When Prince Albert Victor looked upon the world (at the admittedly rare moments when such curiosity could penetrate the enveloping fog of stupidity that constituted his normal mental meteorology), he saw a quarter of it covered in the British flag. The world’s greatest industry, the world’s most advanced jurisprudence, the world’s most aggressively marketed culture, the world’s most extended economy, and the world’s largest empire, protected by the most powerful navy in history. He could expect to ascend to a throne that was regarded with almost religious veneration by its millions of subjects, a king and emperor whose hefty public monies were voted without question and whose vast private fortune was unmonitored and unmeasured. Thanks to the nearly mythical status achieved by his grandmother, the monarchy stood in higher credit with its people than it had since before the American Revolution. The new century then dawning looked likely to continue the gilded, garden-party world in which Prince Albert Victor was born and raised.

The calamitous 20th century intervened. Prince Albert Victor’s younger brother King George V saw his world convulsed in the Great War – and his nation swept over by a wave of anti-German sentiment that prompted him to change his family’s Teutonic tangle of surnames for the Shakespeare-approved Englishness of ‘Windsor.’ The First World War crumpled monarchies by the dozen, and George V and his imperious wife Queen Mary avoided this fate in large part by commonizing the monarchy, letting in the light that Walter Bagehot had maintained was antithetical to the magic of the institution. They played up for public consumption an egalitarian ethos they only imperfectly felt (George V often claimed he was only a very ordinary sort of person, but we may justifiably doubt whether Queen Mary ever thought the same about herself), and it had a double-edged effect: not only did it slowly begin to convince the British public that their ruling family were not a collection of affected toffs like the Romanovs in Russia, but it also slowly began to encourage the royals themselves to believe their own public relations. Even though nothing could be further from the truth, they began to think of themselves as ordinary folk, with rights that superseded any musty old throne.

What else could possibly explain the iniquitous decision made by George V’s eldest son David, who came to the throne as King Edward VIII, to renounce his kingdom in order to go on yacht-cruises with the (commoner) woman he loved? In abdicating, the Duke of Windsor was asserting his belief that he was an ordinary man, with an ordinary man’s right to chart his own destiny. His startled successor, King George VI, may have disagreed with his brother’s selfishness, but he fully partook of the split personality that underlay it: kings were no longer more than human, despite their inhuman status and privileges. He was another monarch who insisted he was just an ordinary man, a husband and father, a back yard gardener who happened to be King. His wife Queen Elizabeth reveled in that duality and raised it to the level of art, and his daughter Queen Elizabeth II has struggled with it for the whole of her reign. Whenever Prince Charles makes a maladroit gaffe on the public stage, that duality is at the heart of it – and yet it’s a life-saving duality: had the House of Windsor not adapted to the 20th century’s steady rise of popularism, it would have gone the way of the Bourbons and the Hohenzollerns and the Romanovs.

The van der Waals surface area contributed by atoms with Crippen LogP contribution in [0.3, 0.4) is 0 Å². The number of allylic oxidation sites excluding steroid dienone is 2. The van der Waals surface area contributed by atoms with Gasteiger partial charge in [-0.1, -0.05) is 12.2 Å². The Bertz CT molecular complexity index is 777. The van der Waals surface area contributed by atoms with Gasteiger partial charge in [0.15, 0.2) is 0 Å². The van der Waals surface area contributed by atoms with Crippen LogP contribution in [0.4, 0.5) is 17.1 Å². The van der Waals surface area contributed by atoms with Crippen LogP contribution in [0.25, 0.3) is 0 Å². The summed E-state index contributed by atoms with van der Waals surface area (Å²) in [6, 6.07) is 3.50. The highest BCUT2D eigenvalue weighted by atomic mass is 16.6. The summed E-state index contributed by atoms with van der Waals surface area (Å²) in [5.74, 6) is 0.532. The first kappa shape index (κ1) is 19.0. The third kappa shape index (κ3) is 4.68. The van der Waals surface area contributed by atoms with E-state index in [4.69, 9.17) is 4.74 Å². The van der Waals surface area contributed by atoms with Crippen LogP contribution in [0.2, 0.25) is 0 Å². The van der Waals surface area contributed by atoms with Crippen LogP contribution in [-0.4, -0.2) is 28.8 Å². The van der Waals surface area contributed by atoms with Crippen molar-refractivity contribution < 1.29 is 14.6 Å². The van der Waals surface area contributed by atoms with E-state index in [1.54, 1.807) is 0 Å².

It’s an adaptability Prince Albert Victor would never had considered, and it’s Prince William’s chief inheritance (that, and the Windsor legacy of being saddled with an unsuitable brother who, Fates be praised, isn’t expected to wear the crown). As he puts his formative years behind him and enters into a full and life-long schedule of royal duties, Prince William becomes part of a working monarchy that has evolved into an uncanny blend of style and substance. William is an affable young man who first won his place in the hearts of his countrymen by his stoicism during his mother’s death and funeral and then cemented it by his recent lavish marriage (to a commoner, yet no thrones trembled this time). Consciously or not, he has almost always been a publicist’s dream come true, always air-brushed out of the public disgraces of his oafish younger brother, always making just the right moves in asserting his royal identity. As a teenager, he insisted on being called “just William” instead of Your Royal Highness, and if, as has been speculated, his father allows the crown to pass directly to him upon the death of the Queen, it seems likely William will guide the monarchy into even broader channels of popularism, far more mascots than monarchs.

However he adapts to his job, recent polls make one thing clear: the British public and the Commonwealth want him to have it. So the future of the House of Windsor seems likely to have a William V to continue a very different legacy from the one the last royal William bestowed on his niece Princess Victoria in 1837, when the whole rigmarole began.

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Steve Donoghue is a writer and reader living in Boston with his dogs. He’s recently reviewed books for The Columbia Journal of American Studies, Historical Novel Review Online, The Washington Post, The National and The Quarterly Conversation. He is the Managing Editor of Open Letters Monthly, and hosts one of its blogs, Stevereads.